OIAC House Congressional Briefing
Iran Election: Status quo or Change
Rayburn Building-Room 2255
On Tuesday, May 16, 2017, Organization of Iranian American Communities (OIAC), with the help of Congressman Thomas A. Garrett Jr. (VA-05) conducted a panel discussion on the impact of Iran’s presidential election and U.S. foreign policy. Entitled “Iran Presidential Election: Status Quo or Change,” lawmakers and scholars rejected Iran’s May 19 election as a sham exercise which is neither free nor fair and called on the international community and the U.S. to respect & support the democratic demands of the Iranian people.
Held just days before the Iranian presidential election, the event became part of a greater congressional effort to help inform United States policy towards Iran, irrespective of that country’s election results.
House Foreign Affairs Committee Chairman, Rep. Ed Royce (R-CA) issued a blistering indictment of Iranian regime election, saying in a statement, “Ayatollah is offering a choice between his handpicked candidates: a hardliner and a hard hardliner. Regardless of who is elected, Tehran will continue to oppress its people and advance terror and ballistic missile programs that threaten the world. Iranians deserve better.”
Separately, in a bi-partisan letter to Secretary of State Rex Tillerson, two senior House Foreign Affairs Committee members penned, “Iran’s presidential election system is far from free and fair.” In the letter, Representative Brad Sherman (D-CA) and Dana Rohrabacher (R-CA) described, “the Iranian people’s desire for free elections, freedom of speech, press, and association, the elimination of restrictions based on gender, and the establishment of a non-nuclear and non-belligerent republic in Iran.”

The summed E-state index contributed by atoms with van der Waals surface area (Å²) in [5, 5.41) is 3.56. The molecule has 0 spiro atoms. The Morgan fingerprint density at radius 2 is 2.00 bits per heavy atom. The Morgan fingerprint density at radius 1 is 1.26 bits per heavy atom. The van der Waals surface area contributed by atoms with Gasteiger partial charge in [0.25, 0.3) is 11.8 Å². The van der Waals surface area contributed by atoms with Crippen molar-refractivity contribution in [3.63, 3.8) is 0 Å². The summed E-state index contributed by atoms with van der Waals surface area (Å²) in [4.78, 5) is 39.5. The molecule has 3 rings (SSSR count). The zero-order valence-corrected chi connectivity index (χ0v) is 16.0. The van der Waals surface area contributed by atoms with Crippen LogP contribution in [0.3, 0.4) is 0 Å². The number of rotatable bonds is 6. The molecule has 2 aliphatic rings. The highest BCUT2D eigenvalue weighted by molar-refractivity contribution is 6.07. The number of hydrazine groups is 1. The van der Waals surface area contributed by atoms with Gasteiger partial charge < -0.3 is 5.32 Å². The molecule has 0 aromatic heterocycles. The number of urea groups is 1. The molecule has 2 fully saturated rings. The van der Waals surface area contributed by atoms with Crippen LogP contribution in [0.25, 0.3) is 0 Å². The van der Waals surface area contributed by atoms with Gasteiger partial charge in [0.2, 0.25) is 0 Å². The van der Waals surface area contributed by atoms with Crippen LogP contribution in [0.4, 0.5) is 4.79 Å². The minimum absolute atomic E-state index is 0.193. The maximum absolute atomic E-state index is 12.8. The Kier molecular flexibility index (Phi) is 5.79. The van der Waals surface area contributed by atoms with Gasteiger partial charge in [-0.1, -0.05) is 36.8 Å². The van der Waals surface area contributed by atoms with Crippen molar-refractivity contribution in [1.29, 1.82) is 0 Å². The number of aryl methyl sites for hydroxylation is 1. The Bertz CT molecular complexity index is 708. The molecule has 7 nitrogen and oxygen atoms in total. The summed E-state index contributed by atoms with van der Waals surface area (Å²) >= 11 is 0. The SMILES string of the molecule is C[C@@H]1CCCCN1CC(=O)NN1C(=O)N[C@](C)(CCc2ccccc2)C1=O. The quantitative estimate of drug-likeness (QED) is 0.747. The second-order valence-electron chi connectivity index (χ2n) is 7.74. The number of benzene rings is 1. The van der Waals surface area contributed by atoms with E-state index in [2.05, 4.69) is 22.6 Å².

At the panel discussion, in addition to Rep. Garrett and congressman Mike Coffman (R-CO), the distinguished policy opinion holders and Iran experts analyzed the Iranian presidential election, the regime’s dynamics, and plight of the Iranian people.
OIAC political director, Dr. Majid Sadeghpour thanked Rep. Garrett for facilitating the briefing and welcomed panel participants, the media, and other attendees. Sadeghpour outlined OIAC mission, goals and said, “Organization of Iranian-American Communities believes democracy and human rights in Iran are imperative to the national security of America and peace in the Middle East and beyond.”
In his remarks, Congressman Garrett highlighted the ominous role Iran’s Islamic Revolutionary Guards (IRGC) play in the Middle East. “As I reviewed the JCPOA,” said Rep. Garrett, “I recognized what all of you do and that is that obviously the long pole in the tent and maintaining the power of a totalitarian regime, as the IRGC, through which most of, or much of the monies in the Iranian economy funnel.” Congressman Garrett also addressed the Iranian election, lamenting the “lost opportunity” following the 2009 presidential election & related uprisings. “We can avoid things like the opportunity lost in the 2009…where the United States sat idly by, and perhaps failed to provide the proper encouragement for the Iranian people to take for themselves that which I believe in my very heart they desire most, and that is democracy and self determination,” Mr. Garrett said.
Congressman Mike Coffman stressed the need for the United States to promote democratic values and noted, “we want the best for the Iranian people and so we will continue to work in that direction.” Dr. Ivan Sascha Sheehan then spoke of the ultimate & destructive power yielded by Iran’s supreme leader Ali Khamenei. “Without fundamental change in Iran,” Dr. Sheehan remarked, “the world will see more terrorism exported abroad and more violence directed at Iranians at home. The world will get more ballistic missile tests, more covert arms transfers, more elicit nuclear activities, and more human rights abuses.” “Election is a tool designed to achieve the appearance of legitimacy while reinforcing the regime’s hold on power,” commented Dr. Sheehan who moderated the discussions.
Mr. Alireza Jafarzadeh, the Deputy Director of Washington offices of the National Council of Resistance of Iran (NCRI), underscored the need for an informed United States response to the outcome of the elections in Iran. He characterized Iranian regime, as a mafia like entity in which different factions fight for bigger pieces of the same illegitimate prize. The United States, he said, must “fully understand, especially after 38 years, that we’re not talking about different factions with different tendencies.”